Women in America: Investing in what works
At a time when the Government is striving to do more with less, it is more important than ever to ensure we are investing in what works.
This week, the White House released a new report entitled Women in America: Indicators of Social and Economic Well-Being, receiving well-deserved and wide attention. Women in America compiles statistics from across the Federal government that indicate how women are faring in the United States today and how their lives have changed over time. This is the first comprehensive federal report on women since 1963, when the Commission on the Status of Women, established by President Kennedy and chaired by Eleanor Roosevelt, produced a report on the conditions of women.
One of the Office of Management and Budget’s roles is to oversee the Federal statistical system—a range of agencies that produce the data that drive what we do as a government. In that role, we initiated this data project and worked with the Economics and Statistics Administration within the Department of Commerce and the Federal statistical agencies to create Women in America in support of the White House Council on Women and Girls (CWG).
Of course, the report only touches upon a few of the many indicators collected by the federal government concerning the lives of women. In order to facilitate public access to these broader resources, we have compiled on the CWG website links to many other reports, and sections of reports, related to women produced by the federal statistical agencies, making it easier than ever for policymakers, journalists, researchers, and interested members of the public to get the facts.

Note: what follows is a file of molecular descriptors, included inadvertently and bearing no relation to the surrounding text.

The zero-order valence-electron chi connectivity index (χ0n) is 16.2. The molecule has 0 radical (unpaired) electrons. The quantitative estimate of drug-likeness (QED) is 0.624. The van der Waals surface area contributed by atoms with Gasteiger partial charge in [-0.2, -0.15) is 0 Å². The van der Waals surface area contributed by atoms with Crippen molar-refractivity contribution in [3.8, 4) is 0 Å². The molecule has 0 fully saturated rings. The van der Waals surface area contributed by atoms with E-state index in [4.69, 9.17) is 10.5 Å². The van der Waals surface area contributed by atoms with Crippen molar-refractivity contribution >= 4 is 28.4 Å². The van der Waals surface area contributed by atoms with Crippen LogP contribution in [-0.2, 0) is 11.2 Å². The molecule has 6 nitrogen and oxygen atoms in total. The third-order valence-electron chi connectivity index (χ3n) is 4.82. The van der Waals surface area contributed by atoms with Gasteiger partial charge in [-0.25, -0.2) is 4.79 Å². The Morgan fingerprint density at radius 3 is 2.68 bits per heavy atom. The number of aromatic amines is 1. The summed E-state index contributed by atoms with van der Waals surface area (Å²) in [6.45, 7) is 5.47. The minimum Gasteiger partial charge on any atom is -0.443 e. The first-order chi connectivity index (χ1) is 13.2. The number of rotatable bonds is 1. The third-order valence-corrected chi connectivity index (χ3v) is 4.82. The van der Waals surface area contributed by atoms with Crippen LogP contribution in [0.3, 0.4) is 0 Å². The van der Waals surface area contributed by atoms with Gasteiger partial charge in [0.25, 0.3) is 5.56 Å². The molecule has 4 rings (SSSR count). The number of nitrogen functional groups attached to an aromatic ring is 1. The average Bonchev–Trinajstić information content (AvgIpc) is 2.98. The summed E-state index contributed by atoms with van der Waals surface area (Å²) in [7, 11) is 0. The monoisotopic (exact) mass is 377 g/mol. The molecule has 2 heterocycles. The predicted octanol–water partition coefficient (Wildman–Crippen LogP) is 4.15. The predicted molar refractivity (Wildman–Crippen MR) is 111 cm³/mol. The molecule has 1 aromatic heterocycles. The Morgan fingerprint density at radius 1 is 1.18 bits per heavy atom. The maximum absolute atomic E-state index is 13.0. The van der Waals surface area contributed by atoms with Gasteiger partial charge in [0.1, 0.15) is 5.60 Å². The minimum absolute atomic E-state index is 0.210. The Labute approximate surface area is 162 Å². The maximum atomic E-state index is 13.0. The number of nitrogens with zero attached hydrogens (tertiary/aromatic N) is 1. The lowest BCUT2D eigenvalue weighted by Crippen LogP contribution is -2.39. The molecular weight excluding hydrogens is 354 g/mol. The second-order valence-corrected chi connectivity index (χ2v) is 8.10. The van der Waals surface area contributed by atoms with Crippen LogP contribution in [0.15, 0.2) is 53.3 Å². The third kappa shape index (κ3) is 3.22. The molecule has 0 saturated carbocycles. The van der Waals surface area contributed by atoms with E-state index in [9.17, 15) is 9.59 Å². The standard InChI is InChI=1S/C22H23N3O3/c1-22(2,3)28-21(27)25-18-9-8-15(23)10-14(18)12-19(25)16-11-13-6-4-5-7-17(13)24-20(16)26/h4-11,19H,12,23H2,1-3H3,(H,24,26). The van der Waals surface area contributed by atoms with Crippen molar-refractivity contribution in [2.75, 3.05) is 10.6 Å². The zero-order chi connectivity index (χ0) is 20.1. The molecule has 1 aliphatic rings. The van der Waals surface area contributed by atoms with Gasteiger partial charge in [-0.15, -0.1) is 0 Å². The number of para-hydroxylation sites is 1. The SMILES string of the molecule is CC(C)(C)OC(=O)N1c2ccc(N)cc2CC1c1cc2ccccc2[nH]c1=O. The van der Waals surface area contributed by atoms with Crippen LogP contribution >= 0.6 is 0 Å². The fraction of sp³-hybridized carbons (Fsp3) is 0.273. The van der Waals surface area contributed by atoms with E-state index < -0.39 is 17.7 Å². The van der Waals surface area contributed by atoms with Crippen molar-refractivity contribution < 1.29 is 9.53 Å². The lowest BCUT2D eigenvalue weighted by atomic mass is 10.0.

The project is consistent with the Obama Administration’s commitments to pursuing evidence-based policymaking; to partnering with the private sector - including academic researchers - to analyze data and formulate policy; and to pursuing a comprehensive, cross-agency approach to addressing special issues affecting Americans.
The tough fiscal situation necessitates doing more with less, not only to reduce budget deficits, but ensure that taxpayers are receiving maximum value for their hard-earned dollars. By gathering and consolidating the data gathered across the Administration, we can learn more about how services and programs are impacting lives. Armed with the facts, we can target our resources to deliver the best results for women, families, and all Americans.
Jack Lew is the Director of the Office of Management and Budget